Friday, May 30, 2008

A mishmosh of things

I didn't get out rock pile hunting over the holiday weekend, but got out for a quick hike on Tuesday. I found a few things "here and there", all on the same one hour hike. So, here are some photos.

An outcrop with odd features. To the left:

Walking around to the right of the outcrop, this overhang was in the "back" compared to the last photo:

Then, some rock piles just in front of the outcrop. They were hard to make out with all of the greenery coming in. I believe this is a Manitou stone:

This was just off to the right of the Manitou stone and set back a little:

Further up the hill was a standing stone, but I am not sure if this is natural or was placed upright like this:

It's pretty thick:

And I'm always suspicious when I find smaller stones placed at the base of an upright stone like this:

One rock pile I was able to photograph, not far from that large upright stone:

It seemed like there were more rock piles around up there, but they were so covered in leaves and so vague, I didn't bother to take any pictures.

Then, at the top of a rise, almost like a large hump, at the very peak of this hill, was a lone rock pile. This was, I think, the nicest one I found this day:

But, nearby and down the rise, I also found evidence of barbed wire in some trees and then one short piece of stone row, but it was not in the same line as the barbed wire and it didn't seem to form a "square":

Just, overall, a confusing area. There was water way up there, too, somewhere near 2000 feet in altitude:

But that is what I've been running into a lot lately.

Friday, May 23, 2008


Here's a link to another article. This one is from the NY Times archives, May 1, 1896 and is entitled "An Old Indian Wall Found". Click here for the link.

Quote of the day

“It’s the general attitude of the American people,” Olafson commented. “We’re lucky the pyramids are in a backward country like Egypt. If they were in the U.S., they would have been dismantled for railroad ballast or bridge abutments by now.” This quote is from the West Virginia Division of Culture and History website, Archives and History, Native Americans. The article is entitled "Smaller Parts of Mystery Walls Reported Unharmed" by James A. Haught. For a link to this article and a list of articles about stone construction and mound construction in West Virginia, click here.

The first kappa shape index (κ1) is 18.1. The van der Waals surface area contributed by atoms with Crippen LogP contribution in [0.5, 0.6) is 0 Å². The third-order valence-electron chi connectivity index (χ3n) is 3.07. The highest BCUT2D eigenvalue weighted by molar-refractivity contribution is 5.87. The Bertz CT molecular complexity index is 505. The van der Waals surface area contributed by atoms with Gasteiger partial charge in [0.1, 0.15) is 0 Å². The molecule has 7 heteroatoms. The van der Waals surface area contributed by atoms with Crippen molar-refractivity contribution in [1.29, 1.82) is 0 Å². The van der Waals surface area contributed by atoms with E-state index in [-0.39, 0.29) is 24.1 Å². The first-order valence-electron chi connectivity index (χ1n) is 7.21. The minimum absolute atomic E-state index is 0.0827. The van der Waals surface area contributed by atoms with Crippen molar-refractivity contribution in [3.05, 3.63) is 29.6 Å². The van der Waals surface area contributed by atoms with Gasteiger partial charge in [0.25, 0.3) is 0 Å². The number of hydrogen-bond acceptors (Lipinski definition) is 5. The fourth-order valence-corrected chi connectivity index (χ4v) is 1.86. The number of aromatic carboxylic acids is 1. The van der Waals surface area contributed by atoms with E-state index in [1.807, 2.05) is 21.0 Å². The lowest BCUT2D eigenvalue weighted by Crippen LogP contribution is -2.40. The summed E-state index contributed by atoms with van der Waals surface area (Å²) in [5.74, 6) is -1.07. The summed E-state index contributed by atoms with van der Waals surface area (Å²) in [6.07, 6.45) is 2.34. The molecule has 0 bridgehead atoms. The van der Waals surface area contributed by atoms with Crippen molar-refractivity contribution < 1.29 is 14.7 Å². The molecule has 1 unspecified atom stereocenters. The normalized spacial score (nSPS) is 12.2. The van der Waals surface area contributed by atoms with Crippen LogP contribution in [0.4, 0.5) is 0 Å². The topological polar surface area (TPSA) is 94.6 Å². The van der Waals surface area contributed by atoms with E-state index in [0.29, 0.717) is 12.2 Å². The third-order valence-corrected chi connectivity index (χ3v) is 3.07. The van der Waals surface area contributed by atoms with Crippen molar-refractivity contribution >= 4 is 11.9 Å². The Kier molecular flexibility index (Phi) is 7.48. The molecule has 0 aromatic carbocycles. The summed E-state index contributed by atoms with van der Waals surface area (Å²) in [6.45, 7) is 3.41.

Here is a quote from another article at the same web page: "Just across the Ohio River, from near the Engle run stop of the B. & O. railroad, on a hill on the McKnight farm in Washington County, Ohio, is a paved stone platform. This platform pavement, or roadway, or what ever one chooses to call it, is now one hundred and ninety-two feet in length and about fourteen feet wide at its widest part. The stones in this pavement are all set on their edges." This is from the article entitled "Shrouded in Mystery are the Great Pre-Historic Ruins at Bens Run, W. Va." and was contributed by George P. Riggs and Nikola Riggs August 27, 1927. Click here for a link to that article only.

Wednesday, May 21, 2008

More stone walls

I apologize for the snow pictures, but I have some pictures of an interesting stone wall and some stone piles that I haven't posted and thought I really should. The general area I've posted about previously on the Rock Piles blog here.

The stone wall starts near a road with a rock structure that is not attached to the wall, but is in line with it. This photo shows the rock structure and the stone wall running uphill just behind it:

Here's a little close up of the rock underneath that little 'shelter' or maybe it's a niche.
And here is a close up of the structure itself:

The stone wall runs generally east/west and starts out around 1500 feet and ends at around 1800 feet. There are rocks all around both sides of the wall, but not part of the wall, so I wonder if this is inefficient field clearing, boundary marking, or something else?